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Parthians

PARTHIANS

par'-thi-anz (Parthoi):

1. Country and Early History:

A people mentioned in Acts 2:9 only, in connection with other strangers present at Jerusalem at Pentecost, from which we infer that they were Jews or proselytes from the regions included in the Parthian empire. This empire stretched from the Euphrates to the confines of India and the Oxus, and for centuries was the rival of Rome, and more than once proved her match on the battlefield. The Parthians are not mentioned in the Old Testament, but are frequently in Josephus, and they had an important connection with the history of the Jews, on account of the large colonies of the latter in Mesopotamia, and the interference of the Parthians in the affairs of Judea, once making it a vassal state.

Parthia proper was a small territory to the Southeast of the Caspian Sea, about 300 miles long by 120 wide, a fertile though mountainous region, bordering on the desert tract of Eastern Persia. The origin of the Parthians is rather uncertain, though the prevailing opinion is that they were of Scythic stock or of the great Tartar race. We have no reference to them earlier than the time of Darius the Great, but they were doubtless among the tribes subdued by Cyrus, as they are mentioned by Darius as being in revolt. They seem to have remained faithful to the Persians after that, and submitted to Alexander without resistance.

2. The Seleucid Kings:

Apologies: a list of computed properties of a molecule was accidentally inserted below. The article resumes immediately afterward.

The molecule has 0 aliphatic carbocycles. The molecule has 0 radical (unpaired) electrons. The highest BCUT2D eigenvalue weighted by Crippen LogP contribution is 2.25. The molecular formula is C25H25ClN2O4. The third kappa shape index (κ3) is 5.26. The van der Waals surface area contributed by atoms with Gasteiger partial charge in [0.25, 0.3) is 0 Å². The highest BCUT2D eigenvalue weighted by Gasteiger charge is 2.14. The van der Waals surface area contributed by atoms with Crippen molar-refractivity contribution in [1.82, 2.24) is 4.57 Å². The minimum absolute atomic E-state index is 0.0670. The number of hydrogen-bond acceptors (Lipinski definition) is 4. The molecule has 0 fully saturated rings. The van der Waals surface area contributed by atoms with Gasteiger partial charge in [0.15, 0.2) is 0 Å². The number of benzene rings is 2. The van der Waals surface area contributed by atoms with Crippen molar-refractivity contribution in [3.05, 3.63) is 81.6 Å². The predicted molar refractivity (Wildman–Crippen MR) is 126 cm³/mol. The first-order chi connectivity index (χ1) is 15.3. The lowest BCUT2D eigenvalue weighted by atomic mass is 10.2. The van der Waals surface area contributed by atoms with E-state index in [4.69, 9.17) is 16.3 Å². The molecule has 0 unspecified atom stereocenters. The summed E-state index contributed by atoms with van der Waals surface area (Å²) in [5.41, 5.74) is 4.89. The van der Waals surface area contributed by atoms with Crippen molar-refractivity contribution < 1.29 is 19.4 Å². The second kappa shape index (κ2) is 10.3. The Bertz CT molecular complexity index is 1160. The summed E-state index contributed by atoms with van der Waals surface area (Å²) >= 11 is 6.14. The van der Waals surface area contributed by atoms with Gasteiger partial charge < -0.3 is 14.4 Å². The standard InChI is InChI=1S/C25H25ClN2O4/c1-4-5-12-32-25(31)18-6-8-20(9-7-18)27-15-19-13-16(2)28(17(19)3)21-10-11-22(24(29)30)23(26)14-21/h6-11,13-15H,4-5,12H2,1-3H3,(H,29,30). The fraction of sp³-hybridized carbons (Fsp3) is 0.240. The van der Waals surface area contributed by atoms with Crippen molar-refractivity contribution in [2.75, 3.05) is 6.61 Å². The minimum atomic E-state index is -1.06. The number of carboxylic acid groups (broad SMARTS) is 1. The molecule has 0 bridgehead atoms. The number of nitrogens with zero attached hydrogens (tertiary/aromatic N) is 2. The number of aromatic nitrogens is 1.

Next they came under the rule of the Seleucid kings of Syria, but revolted about 250 BC, in the reign of Antiochus II (Theos), and gained their independence under the lead of Arsaces I who established the dynasty of the Arsacidae, which continued for nearly 5 centuries. His capital was Hecatompylos, but his reign continued only about 3 years, and his brother Tridates succeeded him as Arsaces II and he consolidated the kingdom. The war between the Seleucids and the Ptolemies freed him from interference from that quarter until 237 BC, when Seleucus II (Callinicus) marched against him, but was completely defeated, and Parthian independence was secured. Artabanus I, who followed him, extended his dominions westward to the Zagros Mountains, but Antiochus III would not permit such an encroachment with impunity, and led an expedition against him, driving him back and even invading his ancestral dominion. But after a struggle of some years the Parthians remained still unsubdued, and the difficulties of the contest led Antiochus to conclude peace with him in which he acknowledged the independence of Parthia. For about a quarter of a century the king of Parthia remained quiet, but Phraates I (181-174 BC) recommenced aggressions on the Seleucid empire which Were continued by Mithridates I (174-137), who added to his dominions a part of Bactria, on the East, and Media, Persia and Babylonia on the West. This was a challenge to Demetrius II, of Syria, to whose empire the provinces belonged, and he marched against him with a large force, but was defeated and taken prisoner. He remained in Parthia some years, well treated by Phraates II, whose sister he married, and, when Phraates wished to create a diversion against Antiochus Sidetes, he set Demetrius at liberty and sent him back to Syria. Antiochus was at first successful, as his force of 300,000 men far outnumbered the Parthians, but he was at last defeated and slain in 129 BC and his army destroyed. This was the last attempt of the Seleucid kings to subdue Parthia, and it was acknowledged as the dominant power in Western Asia. But Phraates fell in conflict with the Scyths, whom he called in to aid him in his war with Sidetes, and his successor likewise, and it was only on the accession of Mithridates in 124 BC that these barbarians were checked. The king then turned his attention toward Armenia, which he probably brought under his control, but its king Tigranes recovered its independence and even attacked the Parthians, and took from them two provinces in Mesopotamia.